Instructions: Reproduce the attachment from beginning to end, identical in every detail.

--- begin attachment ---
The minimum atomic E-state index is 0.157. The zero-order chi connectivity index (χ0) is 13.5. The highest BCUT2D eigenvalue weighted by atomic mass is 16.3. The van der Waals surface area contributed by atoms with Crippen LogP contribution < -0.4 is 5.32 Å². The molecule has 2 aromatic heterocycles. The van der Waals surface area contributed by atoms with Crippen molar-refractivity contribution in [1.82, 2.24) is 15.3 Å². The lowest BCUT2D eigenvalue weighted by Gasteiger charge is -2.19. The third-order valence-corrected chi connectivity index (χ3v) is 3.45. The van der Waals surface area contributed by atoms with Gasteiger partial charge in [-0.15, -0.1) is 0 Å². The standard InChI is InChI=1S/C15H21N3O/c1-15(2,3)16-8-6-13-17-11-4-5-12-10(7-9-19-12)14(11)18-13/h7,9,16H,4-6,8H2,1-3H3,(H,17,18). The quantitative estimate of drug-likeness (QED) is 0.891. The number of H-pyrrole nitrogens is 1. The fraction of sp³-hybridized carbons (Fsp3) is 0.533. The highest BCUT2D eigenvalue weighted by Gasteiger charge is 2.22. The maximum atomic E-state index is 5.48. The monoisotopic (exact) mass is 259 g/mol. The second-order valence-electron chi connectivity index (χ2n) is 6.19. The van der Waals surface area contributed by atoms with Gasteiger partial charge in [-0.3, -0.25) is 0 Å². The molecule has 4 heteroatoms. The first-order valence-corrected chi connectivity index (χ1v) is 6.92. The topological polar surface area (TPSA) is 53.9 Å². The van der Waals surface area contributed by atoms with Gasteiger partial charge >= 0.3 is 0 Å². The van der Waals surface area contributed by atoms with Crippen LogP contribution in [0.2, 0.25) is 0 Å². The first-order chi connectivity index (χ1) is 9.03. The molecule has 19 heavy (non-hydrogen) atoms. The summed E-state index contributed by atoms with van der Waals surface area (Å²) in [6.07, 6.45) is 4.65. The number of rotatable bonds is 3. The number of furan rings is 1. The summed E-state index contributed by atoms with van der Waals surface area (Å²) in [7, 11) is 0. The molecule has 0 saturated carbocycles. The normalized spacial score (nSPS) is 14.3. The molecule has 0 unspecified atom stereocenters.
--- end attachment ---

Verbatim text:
The minimum atomic E-state index is 0.157. The zero-order chi connectivity index (χ0) is 13.5. The highest BCUT2D eigenvalue weighted by atomic mass is 16.3. The van der Waals surface area contributed by atoms with Crippen LogP contribution < -0.4 is 5.32 Å². The molecule has 2 aromatic heterocycles. The van der Waals surface area contributed by atoms with Crippen molar-refractivity contribution in [1.82, 2.24) is 15.3 Å². The lowest BCUT2D eigenvalue weighted by Gasteiger charge is -2.19. The third-order valence-corrected chi connectivity index (χ3v) is 3.45. The van der Waals surface area contributed by atoms with Gasteiger partial charge in [-0.15, -0.1) is 0 Å². The standard InChI is InChI=1S/C15H21N3O/c1-15(2,3)16-8-6-13-17-11-4-5-12-10(7-9-19-12)14(11)18-13/h7,9,16H,4-6,8H2,1-3H3,(H,17,18). The quantitative estimate of drug-likeness (QED) is 0.891. The number of H-pyrrole nitrogens is 1. The fraction of sp³-hybridized carbons (Fsp3) is 0.533. The highest BCUT2D eigenvalue weighted by Gasteiger charge is 2.22. The maximum atomic E-state index is 5.48. The monoisotopic (exact) mass is 259 g/mol. The second-order valence-electron chi connectivity index (χ2n) is 6.19. The van der Waals surface area contributed by atoms with Gasteiger partial charge in [-0.3, -0.25) is 0 Å². The molecule has 4 heteroatoms. The first-order valence-corrected chi connectivity index (χ1v) is 6.92. The topological polar surface area (TPSA) is 53.9 Å². The van der Waals surface area contributed by atoms with Gasteiger partial charge >= 0.3 is 0 Å². The van der Waals surface area contributed by atoms with Crippen LogP contribution in [0.2, 0.25) is 0 Å². The first-order chi connectivity index (χ1) is 9.03. The molecule has 19 heavy (non-hydrogen) atoms. The summed E-state index contributed by atoms with van der Waals surface area (Å²) in [6.07, 6.45) is 4.65. The number of rotatable bonds is 3. The number of furan rings is 1. The summed E-state index contributed by atoms with van der Waals surface area (Å²) in [7, 11) is 0. The molecule has 0 saturated carbocycles. The normalized spacial score (nSPS) is 14.3. The molecule has 0 unspecified atom stereocenters.